Does playing seem like a waste of time to you?
Do you feel like there are better things you can do with your time?
Let me tell you, whether you're an entrepreneur, empty nester, or someone with rheumatoid arthritis, unstructured, spontaneous play can be a game changer for you. How? Let's take a look.
One of the first benefits of play, according to this article at HelpGuide.org, is reducing stress. As we know, stress can be a major factor in triggering flare activity for any autoimmune condition. If you don't have an autoimmune condition, reducing stress in your life allows you to think more creatively and helps you take your body out of "fight, flight, or flee".
If you're not familiar with the term "fight, flight, or flee", it essentially means a heightened sense of alarm your entire body goes through when it senses danger. Its role is to protect and prepare your body to defend itself if necessary. This is fine in small doses, but increasingly it is becoming a long term issue for many.
Another reason it's important is that it helps you think more creatively and problem solve. This is the same clarity you get when you're in the shower. This can help you think through your problems in a rational, logical manner and take action when needed.
It helps your connections in relationships when you practice play with friends or family. The more good things you can combine, the more endorphins, or even oxytocin, the bonding hormone, is produced. This can also help you feel better and reduce flare activity.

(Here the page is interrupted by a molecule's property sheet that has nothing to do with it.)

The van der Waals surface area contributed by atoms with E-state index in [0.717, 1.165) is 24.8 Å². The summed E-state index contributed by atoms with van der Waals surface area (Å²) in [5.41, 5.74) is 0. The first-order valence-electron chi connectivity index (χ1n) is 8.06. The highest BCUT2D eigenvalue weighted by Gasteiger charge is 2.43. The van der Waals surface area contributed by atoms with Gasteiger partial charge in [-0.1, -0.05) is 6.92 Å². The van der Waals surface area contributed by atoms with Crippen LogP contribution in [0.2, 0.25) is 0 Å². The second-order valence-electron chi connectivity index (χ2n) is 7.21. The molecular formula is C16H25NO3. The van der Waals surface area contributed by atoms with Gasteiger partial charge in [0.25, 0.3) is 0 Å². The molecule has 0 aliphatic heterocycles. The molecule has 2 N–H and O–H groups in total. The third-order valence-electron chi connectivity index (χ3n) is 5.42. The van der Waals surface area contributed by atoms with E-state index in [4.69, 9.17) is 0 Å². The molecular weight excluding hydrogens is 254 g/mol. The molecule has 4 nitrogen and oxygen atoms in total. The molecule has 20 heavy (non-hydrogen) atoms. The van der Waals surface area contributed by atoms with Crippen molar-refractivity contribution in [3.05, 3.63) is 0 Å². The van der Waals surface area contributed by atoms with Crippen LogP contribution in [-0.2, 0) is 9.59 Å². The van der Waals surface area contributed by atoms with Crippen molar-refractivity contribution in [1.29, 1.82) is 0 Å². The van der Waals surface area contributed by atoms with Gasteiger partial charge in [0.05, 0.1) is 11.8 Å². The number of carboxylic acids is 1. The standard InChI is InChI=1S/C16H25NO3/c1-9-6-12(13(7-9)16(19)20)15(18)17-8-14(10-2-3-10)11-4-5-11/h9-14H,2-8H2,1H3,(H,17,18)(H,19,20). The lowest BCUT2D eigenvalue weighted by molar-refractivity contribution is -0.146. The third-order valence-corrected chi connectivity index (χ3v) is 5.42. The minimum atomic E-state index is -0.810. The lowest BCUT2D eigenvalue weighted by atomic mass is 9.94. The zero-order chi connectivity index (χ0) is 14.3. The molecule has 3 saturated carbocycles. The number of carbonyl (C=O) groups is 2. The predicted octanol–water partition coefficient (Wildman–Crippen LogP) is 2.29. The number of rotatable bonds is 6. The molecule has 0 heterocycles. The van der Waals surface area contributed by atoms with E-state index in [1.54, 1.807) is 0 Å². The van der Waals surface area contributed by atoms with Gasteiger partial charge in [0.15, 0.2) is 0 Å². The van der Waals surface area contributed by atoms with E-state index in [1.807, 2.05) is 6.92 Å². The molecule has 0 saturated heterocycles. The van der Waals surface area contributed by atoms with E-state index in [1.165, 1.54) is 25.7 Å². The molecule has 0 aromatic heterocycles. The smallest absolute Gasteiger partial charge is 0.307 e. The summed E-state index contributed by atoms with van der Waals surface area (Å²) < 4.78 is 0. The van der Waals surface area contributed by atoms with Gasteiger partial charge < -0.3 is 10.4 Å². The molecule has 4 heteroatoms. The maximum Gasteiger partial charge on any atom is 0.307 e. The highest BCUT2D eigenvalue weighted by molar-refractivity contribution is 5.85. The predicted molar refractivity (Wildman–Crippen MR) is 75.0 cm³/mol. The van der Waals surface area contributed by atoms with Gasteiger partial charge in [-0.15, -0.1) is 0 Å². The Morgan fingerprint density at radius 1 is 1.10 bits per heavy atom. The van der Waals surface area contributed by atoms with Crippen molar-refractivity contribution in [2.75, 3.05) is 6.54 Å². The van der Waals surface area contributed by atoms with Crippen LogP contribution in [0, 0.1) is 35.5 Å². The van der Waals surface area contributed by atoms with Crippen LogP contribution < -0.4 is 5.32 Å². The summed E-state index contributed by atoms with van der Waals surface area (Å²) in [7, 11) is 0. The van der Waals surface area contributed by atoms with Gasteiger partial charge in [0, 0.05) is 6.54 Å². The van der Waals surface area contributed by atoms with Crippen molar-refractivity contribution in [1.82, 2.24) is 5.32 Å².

The last thing it can help, if it's active play, is getting your lymphatic system moving. This is vital if you spend a lot of time at a desk, computer, on your couch or bed. Moving lymphatic fluid through your body helps reduce limb swelling, inflammation, and fluid retention (aka cankles).
There are many more benefits - these are just a few. Can you see how important play can be and how its benefits help reduce the things that produce a flare? This world could use a few more people willing to play, don't you think?
One of the things I hear most often when I message friends living with chronic pain is, "Thanks for listening and reaching out. I was really (lonely, sad, feeling alone, etc.) today. Many of them want to go out and be social, but physical limitations (and now COVID mandates) are keeping them from hanging out with friends and loved ones.
Winter is the worst time for this because the cold and pressure changes often disables those with chronic pain. This increase in pain generally leads to a decrease in social activity or availability even though the desire for connection is there.